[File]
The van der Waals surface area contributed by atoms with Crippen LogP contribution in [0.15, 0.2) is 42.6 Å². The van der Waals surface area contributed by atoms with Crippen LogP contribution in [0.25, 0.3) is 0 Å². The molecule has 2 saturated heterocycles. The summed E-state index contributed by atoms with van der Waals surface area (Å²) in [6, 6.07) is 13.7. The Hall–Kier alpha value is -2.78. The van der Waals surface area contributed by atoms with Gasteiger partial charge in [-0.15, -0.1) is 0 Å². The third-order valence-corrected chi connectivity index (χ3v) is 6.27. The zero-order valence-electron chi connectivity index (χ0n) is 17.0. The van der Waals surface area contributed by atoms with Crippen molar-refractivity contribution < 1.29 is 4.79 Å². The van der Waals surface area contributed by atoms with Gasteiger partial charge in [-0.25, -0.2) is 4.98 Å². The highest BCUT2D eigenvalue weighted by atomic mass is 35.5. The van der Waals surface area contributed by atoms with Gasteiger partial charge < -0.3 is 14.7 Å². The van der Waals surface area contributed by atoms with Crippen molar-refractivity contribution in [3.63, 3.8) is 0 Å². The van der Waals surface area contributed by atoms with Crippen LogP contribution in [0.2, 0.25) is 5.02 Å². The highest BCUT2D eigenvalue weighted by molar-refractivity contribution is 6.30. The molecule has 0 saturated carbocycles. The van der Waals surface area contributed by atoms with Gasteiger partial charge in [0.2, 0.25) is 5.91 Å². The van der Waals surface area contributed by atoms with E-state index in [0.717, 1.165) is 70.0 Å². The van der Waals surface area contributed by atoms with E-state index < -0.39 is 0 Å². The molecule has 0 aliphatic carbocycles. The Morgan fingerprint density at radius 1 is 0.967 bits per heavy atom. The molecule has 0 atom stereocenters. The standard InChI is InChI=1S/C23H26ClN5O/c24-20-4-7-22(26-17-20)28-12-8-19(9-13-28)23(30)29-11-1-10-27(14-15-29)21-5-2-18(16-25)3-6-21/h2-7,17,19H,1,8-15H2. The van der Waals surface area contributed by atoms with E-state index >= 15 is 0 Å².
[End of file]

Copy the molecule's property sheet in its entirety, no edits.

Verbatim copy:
The van der Waals surface area contributed by atoms with Crippen LogP contribution in [0.15, 0.2) is 42.6 Å². The van der Waals surface area contributed by atoms with Crippen LogP contribution in [0.25, 0.3) is 0 Å². The molecule has 2 saturated heterocycles. The summed E-state index contributed by atoms with van der Waals surface area (Å²) in [6, 6.07) is 13.7. The Hall–Kier alpha value is -2.78. The van der Waals surface area contributed by atoms with Gasteiger partial charge in [-0.15, -0.1) is 0 Å². The third-order valence-corrected chi connectivity index (χ3v) is 6.27. The zero-order valence-electron chi connectivity index (χ0n) is 17.0. The van der Waals surface area contributed by atoms with Crippen molar-refractivity contribution < 1.29 is 4.79 Å². The van der Waals surface area contributed by atoms with Gasteiger partial charge in [-0.25, -0.2) is 4.98 Å². The highest BCUT2D eigenvalue weighted by atomic mass is 35.5. The van der Waals surface area contributed by atoms with Gasteiger partial charge < -0.3 is 14.7 Å². The van der Waals surface area contributed by atoms with Crippen molar-refractivity contribution in [3.63, 3.8) is 0 Å². The van der Waals surface area contributed by atoms with Crippen LogP contribution in [0.2, 0.25) is 5.02 Å². The highest BCUT2D eigenvalue weighted by molar-refractivity contribution is 6.30. The molecule has 0 saturated carbocycles. The van der Waals surface area contributed by atoms with Gasteiger partial charge in [0.2, 0.25) is 5.91 Å². The van der Waals surface area contributed by atoms with E-state index in [0.717, 1.165) is 70.0 Å². The van der Waals surface area contributed by atoms with E-state index < -0.39 is 0 Å². The molecule has 0 aliphatic carbocycles. The Morgan fingerprint density at radius 1 is 0.967 bits per heavy atom. The molecule has 0 atom stereocenters. The standard InChI is InChI=1S/C23H26ClN5O/c24-20-4-7-22(26-17-20)28-12-8-19(9-13-28)23(30)29-11-1-10-27(14-15-29)21-5-2-18(16-25)3-6-21/h2-7,17,19H,1,8-15H2. The van der Waals surface area contributed by atoms with E-state index >= 15 is 0 Å².